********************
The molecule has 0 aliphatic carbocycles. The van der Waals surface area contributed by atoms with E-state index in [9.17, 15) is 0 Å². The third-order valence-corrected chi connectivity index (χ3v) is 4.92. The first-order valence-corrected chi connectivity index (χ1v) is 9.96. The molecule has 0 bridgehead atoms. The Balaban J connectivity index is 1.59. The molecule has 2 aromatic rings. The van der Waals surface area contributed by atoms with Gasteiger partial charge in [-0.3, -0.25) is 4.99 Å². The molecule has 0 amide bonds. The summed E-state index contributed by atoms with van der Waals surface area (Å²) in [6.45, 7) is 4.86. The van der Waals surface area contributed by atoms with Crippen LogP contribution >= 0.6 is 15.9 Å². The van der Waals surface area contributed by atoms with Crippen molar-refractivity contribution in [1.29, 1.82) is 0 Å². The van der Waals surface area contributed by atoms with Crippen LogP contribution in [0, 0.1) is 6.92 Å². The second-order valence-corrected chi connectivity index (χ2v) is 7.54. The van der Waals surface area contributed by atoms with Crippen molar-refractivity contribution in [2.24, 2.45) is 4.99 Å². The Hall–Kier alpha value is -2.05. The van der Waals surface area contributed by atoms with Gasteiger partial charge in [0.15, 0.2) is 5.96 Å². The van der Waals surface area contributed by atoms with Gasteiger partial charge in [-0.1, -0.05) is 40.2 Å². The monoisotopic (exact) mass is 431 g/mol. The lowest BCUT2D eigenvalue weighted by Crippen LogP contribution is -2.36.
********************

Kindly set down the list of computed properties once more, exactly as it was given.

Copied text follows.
The molecule has 0 aliphatic carbocycles. The van der Waals surface area contributed by atoms with E-state index in [9.17, 15) is 0 Å². The third-order valence-corrected chi connectivity index (χ3v) is 4.92. The first-order valence-corrected chi connectivity index (χ1v) is 9.96. The molecule has 0 bridgehead atoms. The Balaban J connectivity index is 1.59. The molecule has 2 aromatic rings. The van der Waals surface area contributed by atoms with Gasteiger partial charge in [-0.3, -0.25) is 4.99 Å². The molecule has 0 amide bonds. The summed E-state index contributed by atoms with van der Waals surface area (Å²) in [6.45, 7) is 4.86. The van der Waals surface area contributed by atoms with Crippen LogP contribution >= 0.6 is 15.9 Å². The van der Waals surface area contributed by atoms with Crippen molar-refractivity contribution in [1.29, 1.82) is 0 Å². The van der Waals surface area contributed by atoms with Crippen LogP contribution in [0, 0.1) is 6.92 Å². The second-order valence-corrected chi connectivity index (χ2v) is 7.54. The van der Waals surface area contributed by atoms with Crippen molar-refractivity contribution in [2.24, 2.45) is 4.99 Å². The Hall–Kier alpha value is -2.05. The van der Waals surface area contributed by atoms with Gasteiger partial charge in [0.15, 0.2) is 5.96 Å². The van der Waals surface area contributed by atoms with Gasteiger partial charge in [-0.1, -0.05) is 40.2 Å². The monoisotopic (exact) mass is 431 g/mol. The lowest BCUT2D eigenvalue weighted by Crippen LogP contribution is -2.36.